- The Washington Times - Monday, February 9, 2004

Republicans have “perhaps thousands” of internal Democratic judiciary memos like the 14 that caused a stir on Capitol Hill last fall, says a Republican staffer who resigned after an investigation into how the documents were obtained.

“Only a small amount of [documents downloaded from Democratic computer servers] have been made public,” said Manuel Miranda, former judicial-nominations counsel to Senate Majority Leader Bill Frist of Tennessee. “The ones made public are the least indicting of the ones.”

Mr. Miranda resigned from his position last week after a two-month investigation by the Senate sergeant-at-arms into how the documents were obtained by Republican staffers and, ultimately, excerpted in The Washington Times and Wall Street Journal.

Mr. Miranda wrote a farewell statement explaining his actions. By resigning, he said he hopes the focus will shift from the manner in which the documents were obtained to their content.

The 14 memos made public, written by staffers for Sen. Edward M. Kennedy of Massachusetts and Sen. Richard J. Durbin of Illinois, reveal a coziness between many Democrats on the Senate Judiciary Committee and liberal special-interest groups.

Several Democratic Judiciary Committee staffers declined to comment on the matter until a report on the investigation by the sergeant-at-arms is released in coming weeks.

The memo generating much of the consternation was written to Mr. Kennedy urging him — at the behest of an attorney for the National Association for the Advancement of Colored People — to stall a nominee to the 6th U.S. Circuit Court of Appeals until that panel had ruled on a landmark affirmative-action case.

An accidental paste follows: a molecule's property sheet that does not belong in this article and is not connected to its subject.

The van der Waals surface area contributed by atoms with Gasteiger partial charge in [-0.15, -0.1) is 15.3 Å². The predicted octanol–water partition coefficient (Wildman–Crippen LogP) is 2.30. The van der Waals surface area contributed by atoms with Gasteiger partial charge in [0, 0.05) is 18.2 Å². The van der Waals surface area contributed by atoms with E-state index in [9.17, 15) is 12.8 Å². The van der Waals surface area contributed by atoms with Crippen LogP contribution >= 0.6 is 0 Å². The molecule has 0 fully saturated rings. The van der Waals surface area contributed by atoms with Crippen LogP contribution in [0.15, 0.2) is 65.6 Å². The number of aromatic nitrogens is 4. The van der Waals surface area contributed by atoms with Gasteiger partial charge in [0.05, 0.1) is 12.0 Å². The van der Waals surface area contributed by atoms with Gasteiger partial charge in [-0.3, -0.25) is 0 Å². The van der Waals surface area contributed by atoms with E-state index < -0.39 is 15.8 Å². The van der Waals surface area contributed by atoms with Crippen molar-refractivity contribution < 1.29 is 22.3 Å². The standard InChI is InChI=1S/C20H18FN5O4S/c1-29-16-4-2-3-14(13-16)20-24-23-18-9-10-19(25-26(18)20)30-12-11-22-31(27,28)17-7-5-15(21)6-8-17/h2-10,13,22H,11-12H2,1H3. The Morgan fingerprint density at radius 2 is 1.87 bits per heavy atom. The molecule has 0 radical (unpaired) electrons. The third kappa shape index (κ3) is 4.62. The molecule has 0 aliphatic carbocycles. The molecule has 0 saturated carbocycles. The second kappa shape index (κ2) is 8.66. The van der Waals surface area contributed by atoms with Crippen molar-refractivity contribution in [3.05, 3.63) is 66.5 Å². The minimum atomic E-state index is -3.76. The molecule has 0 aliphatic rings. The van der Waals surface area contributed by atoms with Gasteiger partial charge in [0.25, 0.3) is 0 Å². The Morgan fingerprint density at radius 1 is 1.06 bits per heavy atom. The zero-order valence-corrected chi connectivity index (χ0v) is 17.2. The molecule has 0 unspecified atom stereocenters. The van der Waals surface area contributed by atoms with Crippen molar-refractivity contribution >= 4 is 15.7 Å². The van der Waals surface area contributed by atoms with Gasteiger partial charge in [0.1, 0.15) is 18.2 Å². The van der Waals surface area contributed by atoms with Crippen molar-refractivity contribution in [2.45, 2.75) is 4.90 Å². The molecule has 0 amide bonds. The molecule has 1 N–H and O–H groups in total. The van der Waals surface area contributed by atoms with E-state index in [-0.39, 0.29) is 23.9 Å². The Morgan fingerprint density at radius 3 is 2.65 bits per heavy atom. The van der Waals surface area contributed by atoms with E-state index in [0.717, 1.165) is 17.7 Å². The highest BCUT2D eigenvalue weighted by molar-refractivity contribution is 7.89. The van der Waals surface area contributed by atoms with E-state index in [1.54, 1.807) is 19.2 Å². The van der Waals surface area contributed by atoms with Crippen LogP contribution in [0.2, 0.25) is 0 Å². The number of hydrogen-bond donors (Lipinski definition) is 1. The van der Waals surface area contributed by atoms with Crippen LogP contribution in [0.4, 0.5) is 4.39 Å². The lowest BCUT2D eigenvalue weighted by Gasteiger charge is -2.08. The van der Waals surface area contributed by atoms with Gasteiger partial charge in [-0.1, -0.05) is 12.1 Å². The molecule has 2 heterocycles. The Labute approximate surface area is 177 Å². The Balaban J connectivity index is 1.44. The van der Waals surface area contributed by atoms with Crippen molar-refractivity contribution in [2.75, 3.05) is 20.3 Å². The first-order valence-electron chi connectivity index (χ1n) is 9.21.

Although the Democratic staffers noted the impropriety of such calculations, they recommended the judge’s nomination be stalled anyway. Indeed, Tennessee Judge Julia S. Gibbons wasn’t confirmed until after the court ruled 5-4 to uphold the University of Michigan Law School’s affirmative-action program.

Ethics complaints have been filed against Mr. Kennedy, Mr. Durbin and Elaine Jones, the attorney for the NAACP. Ms. Jones was a named party in the affirmative-action case when she lobbied Mr. Kennedy’s office for intervention.

In his farewell letter, Mr. Miranda described publicly for the first time how he first came to see the Democratic memos as a staffer for Senate Judiciary Committee Chairman Orrin G. Hatch, Utah Republican, who was his boss prior to Mr. Frist.

“[A] young colleague brought to my attention that he could access documents from the Judiciary shared-server network on our desktops through an icon called “My Network Places,” he wrote. “No unauthorized hacking was involved.”

The other staffer in question was placed on administrative leave at the start of the investigation and has since followed through on previous plans to leave.

The documents Mr. Miranda said he has seen “recorded collusive, partisan considerations in the confirmation process and much worse,” he said.

Mr. Miranda spoke highly of Mr. Frist and Mr. Hatch, though he takes exception with Mr. Hatch’s view that he should not have viewed the Democratic files.


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